Voodoo Ray Producer in Legal Battle for Music Rights
Anyone that experienced the Acid House phenomena of the late eighties will remember Voodoo Ray. The enigmatic chant sits comfortably with other sacred chants such as ‘Aciiid’ or ‘Get right on one matey’. Voodoo Ray is etched into the smiley faced fabric we call Acid House.
Every DJ worth their salt played the track in their set regardless of how many DJs played it throughout the night. Guaranteed to raise the energy and excitement in the club, warehouse, studio or room.
Unlike most Acid House tracks of the period imported from Chicago, A Guy Called Gerald was homegrown talent with Northern blood gushing through his veins. Having produced Voodoo Ray and debut album Hot Lemonade on a shoestring budget whilst struggling to survive. The recording artiste welcomed interest from Rham! Records, a ‘verbal agreement’ was struck, no papers were signed, no money changed hands.
Huge demand for the track saw it racing up commercial pop charts to number twelve. Finally, the recognition that most desire when embarking on creative endeavours. Especially when living in a squat and working in McDonalds. You heard correctly, on the very day Voodoo Ray reached N012 in the national charts, A Guy Called Gerald was working shifts at a fast food chain and sleeping rough. Interviews were flooding in and with no fixed abode the artiste was forced to conduct them from public telephone boxes.
A Guy Called Gerald states ‘the guys running the label, selling my music, never paid me a single penny for my part in the label’s success’, ‘Acid House’s Summer of Love was in full swing and all I could think about was survival, while these guys spent the next four years exploiting my music’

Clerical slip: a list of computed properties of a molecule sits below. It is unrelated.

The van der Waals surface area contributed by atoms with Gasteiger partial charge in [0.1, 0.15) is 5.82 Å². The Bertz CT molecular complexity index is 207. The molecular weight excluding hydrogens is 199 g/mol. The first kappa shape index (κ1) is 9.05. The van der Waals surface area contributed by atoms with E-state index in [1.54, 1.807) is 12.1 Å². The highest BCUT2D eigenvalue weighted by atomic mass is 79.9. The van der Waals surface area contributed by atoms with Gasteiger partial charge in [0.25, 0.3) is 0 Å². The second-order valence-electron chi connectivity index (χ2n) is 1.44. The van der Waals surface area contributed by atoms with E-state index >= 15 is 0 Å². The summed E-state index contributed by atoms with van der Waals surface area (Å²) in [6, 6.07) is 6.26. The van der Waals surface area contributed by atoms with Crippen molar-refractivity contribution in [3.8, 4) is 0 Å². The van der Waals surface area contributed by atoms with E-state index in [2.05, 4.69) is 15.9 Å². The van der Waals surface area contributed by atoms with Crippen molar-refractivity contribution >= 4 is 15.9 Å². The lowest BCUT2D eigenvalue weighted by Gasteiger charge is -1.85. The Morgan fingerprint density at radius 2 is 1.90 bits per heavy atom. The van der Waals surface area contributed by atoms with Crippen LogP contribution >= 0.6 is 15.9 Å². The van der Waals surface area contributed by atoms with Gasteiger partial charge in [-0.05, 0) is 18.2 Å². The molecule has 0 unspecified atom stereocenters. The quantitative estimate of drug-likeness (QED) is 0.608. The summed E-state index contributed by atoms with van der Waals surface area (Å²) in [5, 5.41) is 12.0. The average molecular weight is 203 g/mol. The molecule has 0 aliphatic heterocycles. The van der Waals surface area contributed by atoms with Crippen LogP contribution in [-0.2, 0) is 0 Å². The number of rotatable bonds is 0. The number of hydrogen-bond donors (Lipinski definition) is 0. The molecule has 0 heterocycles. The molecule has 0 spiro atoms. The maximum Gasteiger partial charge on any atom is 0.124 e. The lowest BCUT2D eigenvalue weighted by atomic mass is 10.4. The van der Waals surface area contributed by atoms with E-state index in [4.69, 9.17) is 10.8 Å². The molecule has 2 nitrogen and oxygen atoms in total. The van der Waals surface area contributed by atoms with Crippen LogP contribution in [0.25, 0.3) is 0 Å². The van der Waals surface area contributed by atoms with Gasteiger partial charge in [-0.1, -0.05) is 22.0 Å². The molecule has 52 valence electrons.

Flash-forward to 1992 Rham! Records allegedly collapses and is ditched by its owners. If the artiste didn’t sign any paperwork or receive any royalties, surely the verbal agreement ends right there in 1992.
Two decades came and went, A Guy Called Gerald continued to release music and showcase his unique sound. Earning a place in the Electronic Dance Music Hall of Fame. Voodoo Ray is what got him through the gate.
The Legal Fight
‘Everything went quiet until 2019, then another nightmare began. The former assistant to the original owner registered a new company called ‘Rham Records’, but there is no agreement between me and this company, verbal or otherwise. The dance music scene is huge now, and there are royalties and Spotify fees and all manner of digital rights fees to be made, again from my art, my work. If cashing in on my music once wasn’t enough, this guy is callously making deals with music distribution companies, collecting my royalties, and using my name and likeness without my permission’ A Guy Called Gerald
Rham Records posted a Facebook message to A Guy Called Gerald.
How can you get involved?
Rham Records did write that message in May but sources close to the artiste say lawyers were allegedly in touch with the label and have yet to receive any replies. A Guy Called Gerald is intending to mount a legal challenge against Rham Records and stop them from profiting from his work, likeness or art. A crowd funding campaign has been started to help him pay the legal fees. Lawyers estimated the costs around £20,000, so far nearly £15,000 has been raised but there’s still nine days to make a donation.